An Ode to Lit Mags
A few weeks ago CNN, of all places, had an article on a depressing trend: the death of literary magazines. It’s not only independent lit mags that are disappearing, but so are university-funded magazines. On the one hand, it makes sense that lit mags—which virtually never make money—are on the chopping block. But it’s also a bit strange or at least sad that universities would drop one of the most essential arts of the creative writing world.
Literary magazines are the testing grounds for writers (and editors), the place where emerging authors first learn the pain of rejection and pride of publication. A place for editors to hone their aesthetics and writers to experiment with their work. They are feeder for anthologies, agents, publishers, and more.
The first time I remember reading a literary magazine was in university. As English lit students, most of us dreamed of lives as writers. When I mentioned I was getting interested in creative writing, one of my profs recommended Canadian Fiction Magazine.
It was issue #58, and featured a young Margaret Atwood on the cover and an interview just after the release of her wildly successful novel, A Handmaid’s Tale. Inside there was a section of literary portraits featuring such luminaries as Tennessee Williams, Arthur Miller, Roberston Davies, Ray Bradbury, and Edna O’Brien.
The issue featured many previously unpublished writers, and some whose names were vaguely familiar. More than the stories themselves, the entire issue had a sense of literary fun and formal experience. It was a world, whose access seemed unfathomable, insurmountable to me.
Since then, the literary magazine has evolved into a rare and beautiful thing, especially in Canada. Grain, The Antigonish Review, Dreamers, The Fiddlehead, and The Malahat Review are just some of the sleek and elegant lit mags featuring art, poetry, photography, flash fiction and short fiction. They publish many strange and wonderful stories with sharp and edge-of-your-seat writing and are brilliantly edited and designed. They show the joy and power of aesthetic-driven magazines as well as also the sheer pleasure of reading a range of styles and authors working within that vision.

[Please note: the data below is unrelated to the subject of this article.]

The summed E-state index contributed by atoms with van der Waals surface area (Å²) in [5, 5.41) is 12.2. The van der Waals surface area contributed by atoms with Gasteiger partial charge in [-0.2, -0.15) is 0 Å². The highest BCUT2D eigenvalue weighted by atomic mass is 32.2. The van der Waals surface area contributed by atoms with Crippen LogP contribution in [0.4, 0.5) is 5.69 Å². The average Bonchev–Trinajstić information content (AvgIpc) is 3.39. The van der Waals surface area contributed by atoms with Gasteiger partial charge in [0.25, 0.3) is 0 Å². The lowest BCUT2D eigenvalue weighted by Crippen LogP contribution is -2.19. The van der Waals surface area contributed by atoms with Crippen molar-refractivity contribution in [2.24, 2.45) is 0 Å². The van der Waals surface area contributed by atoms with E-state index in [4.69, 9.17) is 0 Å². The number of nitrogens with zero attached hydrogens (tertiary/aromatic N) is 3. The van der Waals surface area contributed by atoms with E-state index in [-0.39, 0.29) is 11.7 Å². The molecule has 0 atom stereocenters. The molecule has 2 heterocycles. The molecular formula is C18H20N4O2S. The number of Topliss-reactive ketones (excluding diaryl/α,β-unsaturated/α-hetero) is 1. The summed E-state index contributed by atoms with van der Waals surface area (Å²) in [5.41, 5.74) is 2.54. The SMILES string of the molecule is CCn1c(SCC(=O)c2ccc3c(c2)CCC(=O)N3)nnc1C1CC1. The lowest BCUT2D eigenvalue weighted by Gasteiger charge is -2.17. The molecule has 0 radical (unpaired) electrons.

Today, I am a voracious lit mag reader. I love the way literary magazines force one to read different authors and styles side-by-side, revealing new connections between works and revealing themes and ideas in a way that rarely happens in single-author collections.
Literary magazines aren’t mere stepping stones of course, but they are a testing ground. A place where we writers get to see how our work will be received outside of friends, family members, or workshops where people feel obligated to read and respond. They’re also a place to experiment and push ourselves in new directions, to experiment with literary styles that are usually ignored by major publishers.
Basically, literary magazines serve a vital function even if many—yes, most—of them have minimal readership. A literary world without any magazines would figure out ways to adjust. But it would be a poorer place.
If you are interested in reading a broad spectrum of writing within a few pages, paired with exquisite poetry, fiction, and art, often the work of new voices, then consider subscribing to a literary magazine. There are literary pleasures inside you might not find anywhere else.
In the meantime, happy reading!